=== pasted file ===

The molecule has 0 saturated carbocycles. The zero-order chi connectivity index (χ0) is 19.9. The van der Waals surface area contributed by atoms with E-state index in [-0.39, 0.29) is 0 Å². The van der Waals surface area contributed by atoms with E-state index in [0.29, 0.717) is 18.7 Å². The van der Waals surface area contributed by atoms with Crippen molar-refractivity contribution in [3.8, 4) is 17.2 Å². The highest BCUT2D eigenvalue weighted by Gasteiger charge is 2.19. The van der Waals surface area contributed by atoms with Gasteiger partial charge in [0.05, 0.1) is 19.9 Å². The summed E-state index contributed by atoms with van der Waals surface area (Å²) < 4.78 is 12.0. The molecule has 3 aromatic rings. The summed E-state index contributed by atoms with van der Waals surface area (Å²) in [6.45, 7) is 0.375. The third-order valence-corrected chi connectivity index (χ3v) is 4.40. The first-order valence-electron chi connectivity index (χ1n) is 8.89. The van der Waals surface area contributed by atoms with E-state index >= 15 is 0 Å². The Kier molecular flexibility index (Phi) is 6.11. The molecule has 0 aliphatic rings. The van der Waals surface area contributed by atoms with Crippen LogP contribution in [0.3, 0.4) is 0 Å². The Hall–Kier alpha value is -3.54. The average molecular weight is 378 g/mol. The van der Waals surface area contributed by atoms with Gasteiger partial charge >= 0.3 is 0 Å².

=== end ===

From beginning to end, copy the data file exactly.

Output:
The molecule has 0 saturated carbocycles. The zero-order chi connectivity index (χ0) is 19.9. The van der Waals surface area contributed by atoms with E-state index in [-0.39, 0.29) is 0 Å². The van der Waals surface area contributed by atoms with E-state index in [0.29, 0.717) is 18.7 Å². The van der Waals surface area contributed by atoms with Crippen molar-refractivity contribution in [3.8, 4) is 17.2 Å². The highest BCUT2D eigenvalue weighted by Gasteiger charge is 2.19. The van der Waals surface area contributed by atoms with Gasteiger partial charge in [0.05, 0.1) is 19.9 Å². The summed E-state index contributed by atoms with van der Waals surface area (Å²) < 4.78 is 12.0. The molecule has 3 aromatic rings. The summed E-state index contributed by atoms with van der Waals surface area (Å²) in [6.45, 7) is 0.375. The third-order valence-corrected chi connectivity index (χ3v) is 4.40. The first-order valence-electron chi connectivity index (χ1n) is 8.89. The van der Waals surface area contributed by atoms with E-state index >= 15 is 0 Å². The Kier molecular flexibility index (Phi) is 6.11. The molecule has 0 aliphatic rings. The van der Waals surface area contributed by atoms with Crippen LogP contribution in [0.3, 0.4) is 0 Å². The Hall–Kier alpha value is -3.54. The average molecular weight is 378 g/mol. The van der Waals surface area contributed by atoms with Gasteiger partial charge >= 0.3 is 0 Å².